My usual gig on this blog is to comment on some of the things that get said on the access-unrestricted internet; however, sometimes what I comment upon has come from a more private social media exchange, like my poor abused friend Dex can tell you after I took him to task on large-capacity magazines. Today's offering is based on a Facebook exchange started by a friend of mine, based on the incident described over the last few days in the news media - including this Salt Lake Tribunes article: http://www.sltrib.com/sltrib/news/57199090-78/bishop-lamoreaux-homeless-musselman.html.csp (accessed 03 Dec 2013).

There's been a lot of commentary on this incident where an LDS bishop who played the part of a homeless man at his ward's Sunday service. I'm sure he mortified some of his congregation. There's one thing I can state with some certainty, and that is having a homeless man drop in on anyone's place of worship in a middle class neighborhood would be outside of most people's comfort zone. I know it would be outside of mine. In fact, you don't even have to be homeless to cause a congregation discomfort. All that's required is any public display of non-standard behavior, as Howard Storm described so aptly in his 2005 book, My Descent Into Death (ISBN 978-0385513760).

I've been reading the comments of my friend's Facebook exchange with great interest. Many of the comments have addressed concerns about wisdom and safety of women and children in the presence of a homeless male stranger. As someone who has served a lot of "soup kitchen" meals to the homeless and has been separated from them by the huge distance of one plate or bowl, I know firsthand that those concerns are justified. You don't have to be a white-bread-and-mayo middle class churchgoer to be apprehensive over homeless men. At one homeless ministry I worked at, we had a women and children-only seating for lunch a half hour before men were allowed into the dining room because of those very concerns on the part of those homeless women and children.

Oop! Did I just say "homeless children?" Why, I do believe I did! If this were a piece of fiction, that would be called a plot hook.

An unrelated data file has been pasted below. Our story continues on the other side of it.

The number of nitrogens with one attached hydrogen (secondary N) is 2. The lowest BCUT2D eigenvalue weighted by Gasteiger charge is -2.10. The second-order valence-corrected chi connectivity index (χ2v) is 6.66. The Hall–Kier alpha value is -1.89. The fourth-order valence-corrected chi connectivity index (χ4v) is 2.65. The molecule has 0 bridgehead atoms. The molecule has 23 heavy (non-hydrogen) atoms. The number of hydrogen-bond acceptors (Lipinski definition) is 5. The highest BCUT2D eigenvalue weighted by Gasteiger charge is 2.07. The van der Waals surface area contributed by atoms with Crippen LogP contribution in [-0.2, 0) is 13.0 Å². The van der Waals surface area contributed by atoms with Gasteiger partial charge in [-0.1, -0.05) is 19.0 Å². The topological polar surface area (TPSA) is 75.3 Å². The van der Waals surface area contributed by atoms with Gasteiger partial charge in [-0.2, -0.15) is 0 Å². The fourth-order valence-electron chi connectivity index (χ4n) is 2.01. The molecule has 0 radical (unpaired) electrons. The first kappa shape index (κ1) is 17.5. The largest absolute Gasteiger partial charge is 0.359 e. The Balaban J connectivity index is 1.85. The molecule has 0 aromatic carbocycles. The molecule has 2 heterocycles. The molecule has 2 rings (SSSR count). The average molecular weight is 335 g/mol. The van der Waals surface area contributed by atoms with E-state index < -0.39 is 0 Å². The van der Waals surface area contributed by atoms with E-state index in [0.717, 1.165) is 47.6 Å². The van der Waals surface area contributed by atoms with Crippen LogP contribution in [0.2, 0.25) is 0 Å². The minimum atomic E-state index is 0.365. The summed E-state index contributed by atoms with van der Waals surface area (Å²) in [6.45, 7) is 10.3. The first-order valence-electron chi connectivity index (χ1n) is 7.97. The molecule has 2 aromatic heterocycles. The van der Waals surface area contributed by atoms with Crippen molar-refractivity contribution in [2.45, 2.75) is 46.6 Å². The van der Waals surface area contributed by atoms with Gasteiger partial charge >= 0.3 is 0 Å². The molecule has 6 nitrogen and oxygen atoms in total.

Now I am not going to fault anyone for having concerns over the unexpected and frightful presence of a homeless man at a Sunday church service. For most people, one's place of worship is a sanctuary and a place of comfort and it's hard when that expectation is violated. I will only note in passing that the original concept of sanctuary was inclusive and included the pursued, the persecuted, and the downtrodden; and that the maintenance of faith is sometimes quite dangerous to the believer.

The reason for today's post is not to condemn or approve of what this LDS bishop did. It's because I spotted several of the common myths concerning the homeless cropping up in my friend's Facebook discussion and thought perhaps that people could profit from having those myths exposed to some facts.

The comment on the Facebook discussion that got me going is as follows:

"The thing about caring for the homeless, is that you DO have to be careful. As any shelter or police officer can tell you, most of the homeless have untreated mental illnesses than can often be dangerous."

While I share the same apprehension toward homeless men - and some homeless women too - the bit about the prevalence of mental illness among the homeless is not correct. Most homeless are not mentally ill.